Artemis Media Project

Book Cover Kathie Farnell’s wry, laconic memoir Duck and Cover: A Nuclear Family, available from The University of South Carolina Press, is told from her perspective as a smart-mouthed, unreasonably optimistic white girl growing up in Cloverdale, a genteel and neatly landscaped neighborhood of Montgomery, Alabama, in the late 1950s and early 1960s. During those decades Montgomery's social order was slowly—very slowly—changing. The bus boycott was over if not forgotten, Normandale Shopping Center had a display of the latest fallout shelters, and integration was on the horizon, though most people still thought the water in the white and colored drinking fountains came from separate tanks.

Farnell’s household, more like the Addams family than the Cleavers of Leave it to Beaver, included socially ambitious parents (both lawyers), two younger brothers, a live-in grandmother, and Libby, the disgruntled family maid.

Her father was a one-armed rageaholic given to strange business deals such as the one that left the family unintentionally owning a bakery. Mama, the quintessential attorney, could strike a jury but was hopeless at making Jell-O. Granny, a curmudgeon who kept a chamber pot under her bed, was always at odds with Libby, who had been in a bad mood since the bus boycott began.

Farnell deftly recounts tales of aluminum Christmas trees, the Hula-Hoop craze, road trips in the family’s un-air-conditioned black Bel Air, show-and-tell involving a human skeleton, belatedly learning to swear, and even the pet chicken she didn’t know she had. Her well-crafted prose reveals quirky and compelling characters in stories that don’t ignore the dark side of the Silent Fifties.

Kathie was featured at the Southern Festival of Books in October, 2017. You can see a clip of the panel she appeared on BookTV here.

To order a copy of Duck and Cover, contact Kathie at

Tie Dyed Cover Kathie Farnell's second memoir Tie Dyed: Avoiding Aquarius, follows Kathie's attempts to survive high school and college during the late 60s and early 70s, a time which has lingered in the public imagination as a hellhole of unbridled sex, drugs, war, violence and rock 'n' roll inevitably accompanied by a soundtrack of  "All Along the Watchtower" (scenes from Viet Nam) or "Sympathy for the Devil" (rock concerts and/or riots).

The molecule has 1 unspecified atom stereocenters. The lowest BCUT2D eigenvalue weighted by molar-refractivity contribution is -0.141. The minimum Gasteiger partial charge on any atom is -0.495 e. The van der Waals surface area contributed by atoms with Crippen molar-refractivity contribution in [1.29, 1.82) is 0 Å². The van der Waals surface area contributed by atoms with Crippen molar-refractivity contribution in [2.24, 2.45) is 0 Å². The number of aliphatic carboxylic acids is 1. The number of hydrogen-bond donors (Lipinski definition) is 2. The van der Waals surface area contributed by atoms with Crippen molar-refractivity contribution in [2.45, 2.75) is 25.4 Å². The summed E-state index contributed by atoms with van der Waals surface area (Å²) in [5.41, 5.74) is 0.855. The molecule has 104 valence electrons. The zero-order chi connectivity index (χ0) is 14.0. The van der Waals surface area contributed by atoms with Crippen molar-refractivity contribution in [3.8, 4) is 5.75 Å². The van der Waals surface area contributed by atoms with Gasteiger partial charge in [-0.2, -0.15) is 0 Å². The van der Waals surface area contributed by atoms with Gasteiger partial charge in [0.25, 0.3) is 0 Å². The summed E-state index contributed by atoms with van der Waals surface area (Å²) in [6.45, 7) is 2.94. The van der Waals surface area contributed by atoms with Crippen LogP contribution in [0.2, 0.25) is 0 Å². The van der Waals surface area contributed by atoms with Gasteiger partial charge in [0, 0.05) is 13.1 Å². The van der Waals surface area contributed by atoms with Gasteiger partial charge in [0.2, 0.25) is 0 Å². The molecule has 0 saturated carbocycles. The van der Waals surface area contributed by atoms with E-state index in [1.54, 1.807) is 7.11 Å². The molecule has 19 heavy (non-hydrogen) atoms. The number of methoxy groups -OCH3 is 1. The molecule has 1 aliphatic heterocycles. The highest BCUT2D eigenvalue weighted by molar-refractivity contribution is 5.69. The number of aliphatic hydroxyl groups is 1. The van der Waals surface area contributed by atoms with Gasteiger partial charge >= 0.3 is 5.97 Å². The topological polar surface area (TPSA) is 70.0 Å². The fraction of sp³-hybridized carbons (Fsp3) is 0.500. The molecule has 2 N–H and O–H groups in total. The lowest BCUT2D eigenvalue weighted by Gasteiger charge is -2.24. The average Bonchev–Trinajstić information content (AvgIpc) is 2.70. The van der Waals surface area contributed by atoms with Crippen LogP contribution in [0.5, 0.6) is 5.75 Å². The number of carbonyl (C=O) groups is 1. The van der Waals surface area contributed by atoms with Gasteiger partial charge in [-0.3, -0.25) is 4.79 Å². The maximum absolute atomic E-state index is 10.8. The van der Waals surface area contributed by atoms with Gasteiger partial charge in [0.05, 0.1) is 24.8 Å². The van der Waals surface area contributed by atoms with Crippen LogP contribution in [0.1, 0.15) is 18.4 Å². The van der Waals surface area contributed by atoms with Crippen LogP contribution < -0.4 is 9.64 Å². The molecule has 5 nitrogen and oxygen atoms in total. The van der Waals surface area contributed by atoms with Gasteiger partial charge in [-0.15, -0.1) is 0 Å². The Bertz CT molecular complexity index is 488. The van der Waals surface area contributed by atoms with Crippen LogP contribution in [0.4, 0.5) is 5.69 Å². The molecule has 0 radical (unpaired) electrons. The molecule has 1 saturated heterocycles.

During a time of frightening, ridiculous, and occasionally just plain weird change, families like Kathie's still coped, however cluelessly, with mundane concerns.

It's the late 60s and Kathie has a wardrobe problem:  her mother doesn't  think her skirts are short enough. Meanwhile, at enormous Sidney Lanier High School (football team: the Poets), the administration is ignoring the fact that somebody has planted marijuana in the library's
ficus, and the official response to integration is to announce that
students will no longer shower after PE.Kathie has PE first period. Do the math. On the home front, Kathie's brothers have started a pot plantation on the carport roof and Granny, though dead, is in no hurry to vacate the premises. What a relief to escape to small University of Montevallo, suspended in Jello since the  1950s, where there's no violence on campus and not much of anything else, either. Kathie may be missing the whole flower power vibe, but she stays pretty busy coping with hippies, Miss Poultry, and Jeb Stuart Magruder, not to mention answering all those Star Trek letters.

Tie Dyed: Avoiding Aquarius has been called "equal parts dramatic and hair-on-fire hilarious" (Alan Samry, author of Stump the Librarian: A Writer's Book of Legs) and  "fine social clever as it is witty" (Wayne Flynt, author of Mockingbird Songs: My Friendship with Harper Lee).

Tie Dyed: Avoiding Aquarius is available from and through local bookstores.


Copyright 2008-2022, Artemis Media Project.  All rights reserved.